These are the pictures I received for a lampshade repair. The liner looks brittle but not horrible. Some jobs I take, I really am not sure if the lampshade is possible to repair. I do know that the lampshade is not going to make if I don’t at least try. My biggest concern was that the fabric cover was adhered to the plastic styrene liner other than the top and bottom wires.
The silk fabric cover was weak and splitting, not only from concentrated heat but partially due to the hard plastic pieces. As soon as I took it out of the shipping box, I rested it on a similar shade to reduce the tension on the fabric. I did not want the hard brittle plastic to puncture the delicate vintage fabric.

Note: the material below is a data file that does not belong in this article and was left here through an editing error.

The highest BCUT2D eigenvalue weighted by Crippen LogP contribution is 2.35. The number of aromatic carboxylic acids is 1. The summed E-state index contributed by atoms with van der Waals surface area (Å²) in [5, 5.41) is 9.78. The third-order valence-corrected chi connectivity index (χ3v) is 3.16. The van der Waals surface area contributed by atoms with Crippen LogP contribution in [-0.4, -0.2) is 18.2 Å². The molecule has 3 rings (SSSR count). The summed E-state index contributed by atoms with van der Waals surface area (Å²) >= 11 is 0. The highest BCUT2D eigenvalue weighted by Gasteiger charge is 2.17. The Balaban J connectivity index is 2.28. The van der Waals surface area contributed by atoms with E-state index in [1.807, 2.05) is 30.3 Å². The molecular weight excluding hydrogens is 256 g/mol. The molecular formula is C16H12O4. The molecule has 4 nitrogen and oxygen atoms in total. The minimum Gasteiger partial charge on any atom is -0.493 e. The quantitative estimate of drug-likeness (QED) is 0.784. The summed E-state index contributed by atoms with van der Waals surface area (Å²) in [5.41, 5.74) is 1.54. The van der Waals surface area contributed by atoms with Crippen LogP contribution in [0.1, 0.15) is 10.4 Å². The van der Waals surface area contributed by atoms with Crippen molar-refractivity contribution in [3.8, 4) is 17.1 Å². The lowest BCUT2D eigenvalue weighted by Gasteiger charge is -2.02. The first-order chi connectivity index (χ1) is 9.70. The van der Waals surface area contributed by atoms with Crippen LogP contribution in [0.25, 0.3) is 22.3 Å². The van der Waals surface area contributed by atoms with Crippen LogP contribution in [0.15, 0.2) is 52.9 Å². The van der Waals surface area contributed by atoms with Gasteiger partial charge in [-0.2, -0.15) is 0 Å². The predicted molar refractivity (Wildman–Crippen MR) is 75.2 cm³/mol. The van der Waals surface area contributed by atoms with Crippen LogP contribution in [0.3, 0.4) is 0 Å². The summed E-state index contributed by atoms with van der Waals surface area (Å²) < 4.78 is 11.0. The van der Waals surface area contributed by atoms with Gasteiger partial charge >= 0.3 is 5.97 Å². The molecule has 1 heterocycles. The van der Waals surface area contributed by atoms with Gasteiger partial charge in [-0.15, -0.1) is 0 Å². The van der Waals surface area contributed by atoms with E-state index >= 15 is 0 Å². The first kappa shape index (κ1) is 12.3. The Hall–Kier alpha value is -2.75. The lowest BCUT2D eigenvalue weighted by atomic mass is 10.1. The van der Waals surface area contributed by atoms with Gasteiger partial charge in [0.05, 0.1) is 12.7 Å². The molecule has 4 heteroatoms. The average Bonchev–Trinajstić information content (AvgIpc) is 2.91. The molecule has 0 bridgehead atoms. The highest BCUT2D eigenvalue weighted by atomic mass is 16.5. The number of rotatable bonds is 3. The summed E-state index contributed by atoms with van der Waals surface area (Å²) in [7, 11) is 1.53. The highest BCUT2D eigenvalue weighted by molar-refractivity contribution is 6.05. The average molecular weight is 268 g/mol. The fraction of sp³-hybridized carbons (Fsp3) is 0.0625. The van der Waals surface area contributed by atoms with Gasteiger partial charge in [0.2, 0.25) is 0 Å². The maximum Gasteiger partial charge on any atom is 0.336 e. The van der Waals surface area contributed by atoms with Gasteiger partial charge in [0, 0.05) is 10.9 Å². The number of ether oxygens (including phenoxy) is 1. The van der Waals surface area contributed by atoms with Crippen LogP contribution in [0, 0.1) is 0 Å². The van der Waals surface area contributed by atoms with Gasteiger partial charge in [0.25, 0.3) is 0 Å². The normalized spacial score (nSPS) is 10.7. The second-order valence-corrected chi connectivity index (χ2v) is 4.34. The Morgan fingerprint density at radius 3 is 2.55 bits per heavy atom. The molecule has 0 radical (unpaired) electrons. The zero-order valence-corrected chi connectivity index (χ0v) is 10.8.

I made a new styrene arc that was the same size as the original plastic liner. The arc looks simple, but not always the case.
Luckily, the silk astrologic cover was only secured at the top and bottom shade wires. The original shade had the fabric wrapped around the wires. I was able to peel the fabric from the top and bottom wires without doing too much damage. I knew I would have to blend a new grosgrain trim with the vintage fabric cover to finish the edges. I had a grosgrain that matched amazingly well.
As I was saying, I am not always sure I can repair a vintage piece. In this case, I was a “lampshade practitioner.” I considered this lampshade repair “just short of a miracle”!
Such a beautiful accent lamp!
CAUTION: I just want to point out that these A-frame lampshades are kind of like a tunnel at the top. The heat from light bulbs rests in the top of these A-frame shades and causes damage. Always use an eco friendly bulb to preserve these vintage pieces.
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